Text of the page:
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A stroke is a medical emergency. Strokes happen when blood flow to your brain stops. Within minutes, brain cells begin to die. There are two kinds of stroke. The more common kind, called ischemic stroke, is caused by a blood clot that blocks or plugs a blood vessel in the brain. The other kind, called hemorrhagic stroke, is caused by a blood vessel that breaks and bleeds into the brain. "Mini-strokes" or transient ischemic attacks (TIAs), occur when the blood supply to the brain is briefly interrupted.
Study: History of stroke associated with increased risk of adverse events after elective noncardiac surgery

Study: History of stroke associated with increased risk of adverse events after elective noncardiac surgery

In an analysis that included more than 480,000 patients who underwent elective noncardiac surgery, a history of stroke was associated with an increased risk of major adverse cardiovascular events and death, particularly if time elapsed between stroke and surgery was less than 9 months, according to a study in the July 16 issue of JAMA. [More]
Mount Sinai awarded AHA grant to prevent heart disease among NYC children and parents

Mount Sinai awarded AHA grant to prevent heart disease among NYC children and parents

Mount Sinai Heart at Icahn School of Medicine at Mount Sinai has been awarded a $3.8 million grant by the American Heart Association to promote cardiovascular health among high-risk New York City children, and their parents, living in Harlem and the Bronx. With assistance from the NYC Administration for Children's Services, the research team's mission is to reduce each child's future risk of obesity, heart attack, stroke, and type 2 diabetes. [More]
Rates of stroke incidence, subsequent death decrease among black and white U.S. adults

Rates of stroke incidence, subsequent death decrease among black and white U.S. adults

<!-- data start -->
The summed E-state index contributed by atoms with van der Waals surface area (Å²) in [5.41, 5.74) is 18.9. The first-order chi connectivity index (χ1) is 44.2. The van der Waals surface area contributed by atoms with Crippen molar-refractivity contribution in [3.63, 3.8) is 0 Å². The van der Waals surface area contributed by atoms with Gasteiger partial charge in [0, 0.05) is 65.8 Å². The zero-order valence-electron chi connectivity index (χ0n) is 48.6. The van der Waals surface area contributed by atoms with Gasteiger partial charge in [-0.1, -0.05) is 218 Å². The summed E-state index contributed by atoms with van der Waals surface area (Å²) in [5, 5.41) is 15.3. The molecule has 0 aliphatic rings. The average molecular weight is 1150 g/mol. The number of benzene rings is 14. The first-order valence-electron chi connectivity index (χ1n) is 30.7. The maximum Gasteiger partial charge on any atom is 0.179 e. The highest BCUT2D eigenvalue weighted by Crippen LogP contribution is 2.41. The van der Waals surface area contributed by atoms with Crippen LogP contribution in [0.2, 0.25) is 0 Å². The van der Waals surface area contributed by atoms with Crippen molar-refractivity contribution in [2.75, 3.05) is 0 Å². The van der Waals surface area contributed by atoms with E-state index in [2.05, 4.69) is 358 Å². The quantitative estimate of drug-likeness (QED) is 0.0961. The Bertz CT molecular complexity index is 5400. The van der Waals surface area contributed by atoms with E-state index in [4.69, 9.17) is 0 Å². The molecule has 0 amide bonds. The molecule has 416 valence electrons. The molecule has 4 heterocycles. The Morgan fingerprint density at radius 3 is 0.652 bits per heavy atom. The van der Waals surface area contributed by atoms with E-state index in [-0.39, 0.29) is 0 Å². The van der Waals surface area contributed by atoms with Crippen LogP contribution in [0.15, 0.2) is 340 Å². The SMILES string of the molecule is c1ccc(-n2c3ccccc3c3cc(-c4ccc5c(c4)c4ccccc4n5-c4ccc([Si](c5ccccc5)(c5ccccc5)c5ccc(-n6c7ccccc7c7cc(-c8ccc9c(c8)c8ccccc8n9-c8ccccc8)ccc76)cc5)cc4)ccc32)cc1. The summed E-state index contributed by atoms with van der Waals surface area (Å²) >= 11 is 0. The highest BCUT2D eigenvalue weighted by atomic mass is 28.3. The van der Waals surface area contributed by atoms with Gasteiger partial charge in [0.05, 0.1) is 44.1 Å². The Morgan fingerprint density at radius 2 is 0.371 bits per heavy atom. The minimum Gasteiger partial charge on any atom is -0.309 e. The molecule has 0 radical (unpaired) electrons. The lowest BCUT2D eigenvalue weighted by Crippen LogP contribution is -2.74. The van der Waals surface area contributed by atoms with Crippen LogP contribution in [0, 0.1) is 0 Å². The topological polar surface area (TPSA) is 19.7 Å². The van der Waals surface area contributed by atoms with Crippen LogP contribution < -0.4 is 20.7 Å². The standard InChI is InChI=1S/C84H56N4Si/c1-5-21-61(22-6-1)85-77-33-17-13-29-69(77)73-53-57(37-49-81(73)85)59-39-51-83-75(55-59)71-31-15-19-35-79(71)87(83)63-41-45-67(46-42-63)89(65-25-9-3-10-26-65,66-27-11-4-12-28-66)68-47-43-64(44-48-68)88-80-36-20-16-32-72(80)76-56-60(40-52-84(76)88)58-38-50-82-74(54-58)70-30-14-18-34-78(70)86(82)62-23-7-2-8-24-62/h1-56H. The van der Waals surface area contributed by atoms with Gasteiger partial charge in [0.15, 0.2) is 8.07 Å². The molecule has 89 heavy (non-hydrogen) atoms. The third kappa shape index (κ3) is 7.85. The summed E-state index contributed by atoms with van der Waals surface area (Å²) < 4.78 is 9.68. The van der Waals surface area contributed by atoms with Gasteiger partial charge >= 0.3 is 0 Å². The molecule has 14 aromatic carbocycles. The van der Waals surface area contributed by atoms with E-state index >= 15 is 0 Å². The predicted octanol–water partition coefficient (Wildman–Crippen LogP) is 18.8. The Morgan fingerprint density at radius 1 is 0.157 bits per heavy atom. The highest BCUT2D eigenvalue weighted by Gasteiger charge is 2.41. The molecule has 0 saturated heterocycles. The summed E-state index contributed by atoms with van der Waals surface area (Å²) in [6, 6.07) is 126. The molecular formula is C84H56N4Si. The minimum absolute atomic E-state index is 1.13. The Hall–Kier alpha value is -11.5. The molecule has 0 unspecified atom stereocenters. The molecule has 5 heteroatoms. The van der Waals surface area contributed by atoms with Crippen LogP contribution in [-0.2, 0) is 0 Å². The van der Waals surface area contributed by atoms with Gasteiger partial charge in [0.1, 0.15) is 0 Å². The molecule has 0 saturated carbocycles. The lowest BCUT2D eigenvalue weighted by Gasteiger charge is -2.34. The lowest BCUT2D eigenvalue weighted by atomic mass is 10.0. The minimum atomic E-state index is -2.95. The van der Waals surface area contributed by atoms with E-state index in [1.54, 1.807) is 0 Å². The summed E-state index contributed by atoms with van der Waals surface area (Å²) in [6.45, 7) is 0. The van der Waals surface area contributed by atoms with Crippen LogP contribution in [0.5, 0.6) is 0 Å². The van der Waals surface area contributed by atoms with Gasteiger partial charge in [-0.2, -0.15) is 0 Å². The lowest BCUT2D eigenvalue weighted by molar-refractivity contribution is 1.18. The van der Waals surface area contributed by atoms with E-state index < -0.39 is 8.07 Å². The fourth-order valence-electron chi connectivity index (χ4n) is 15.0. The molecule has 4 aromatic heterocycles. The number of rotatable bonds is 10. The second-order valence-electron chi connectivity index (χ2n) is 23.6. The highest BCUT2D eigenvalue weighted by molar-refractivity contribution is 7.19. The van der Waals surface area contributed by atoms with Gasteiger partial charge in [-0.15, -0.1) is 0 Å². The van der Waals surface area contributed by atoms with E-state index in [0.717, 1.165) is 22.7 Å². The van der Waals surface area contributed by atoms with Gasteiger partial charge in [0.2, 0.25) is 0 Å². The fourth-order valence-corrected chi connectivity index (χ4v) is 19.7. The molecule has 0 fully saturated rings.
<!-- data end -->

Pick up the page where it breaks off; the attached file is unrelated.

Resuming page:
In a study that included a large sample of black and white U.S. adults from several communities, rates of stroke incidence and subsequent death decreased from 1987 to 2011, with decreases varying across age-groups, according to a study in the July 16 issue of JAMA. [More]
NBCCEDP program markedly reduces death, illness from cervical cancer

NBCCEDP program markedly reduces death, illness from cervical cancer

A 23-year old federal program for the early detection and treatment of cervical cancer markedly reduces illness and death among underserved, low-income women, yet its impact has been reduced by the fact that it has reached only 10 percent of the eligible population, finds a new study in the American Journal of Preventive Medicine. [More]
‘No convincing evidence’ for zinc supplements to prevent otitis media

‘No convincing evidence’ for zinc supplements to prevent otitis media

There is no convincing evidence that zinc supplements reduce the risk of otitis media in children or adults, say the authors of an updated Cochrane review. [More]
Healthy lifestyle helps hard-to-treat hypertensive patients

Healthy lifestyle helps hard-to-treat hypertensive patients

Maintaining a healthy lifestyle can prevent cardiovascular events even among patients with apparent treatment-resistant hypertension, say researchers. [More]
Localised inflammation found in eosinophilic otitis media

Localised inflammation found in eosinophilic otitis media

Antigen-specific immunoglobulin E is produced locally in the middle ear mucosa of patients with eosinophilic otitis media, clinical research indicates. [More]
B vitamins do not prevent Alzheimer's disease

B vitamins do not prevent Alzheimer's disease

Taking B vitamins doesn't slow mental decline as we age, nor is it likely to prevent Alzheimer's disease, conclude Oxford University researchers who have assembled all the best clinical trial data involving 22,000 people to offer a final answer on this debate. [More]
Virtual reality interface devices in reorganization of brain neural networks in neurological diseases patients

Virtual reality interface devices in reorganization of brain neural networks in neurological diseases patients

Virtual reality interface devices permit the user to interact with the virtual world in real time through a variety of multisensory channels including hearing, sight, touch and smell. [More]
Acupuncture can affect severity of hot flashes for women in natural menopause

Acupuncture can affect severity of hot flashes for women in natural menopause

In the 2,500+ years that have passed since acupuncture was first used by the ancient Chinese, it has been used to treat a number of physical, mental and emotional conditions including nausea and vomiting, stroke rehabilitation, headaches, menstrual cramps, asthma, carpal tunnel, fibromyalgia and osteoarthritis, to name just a few. [More]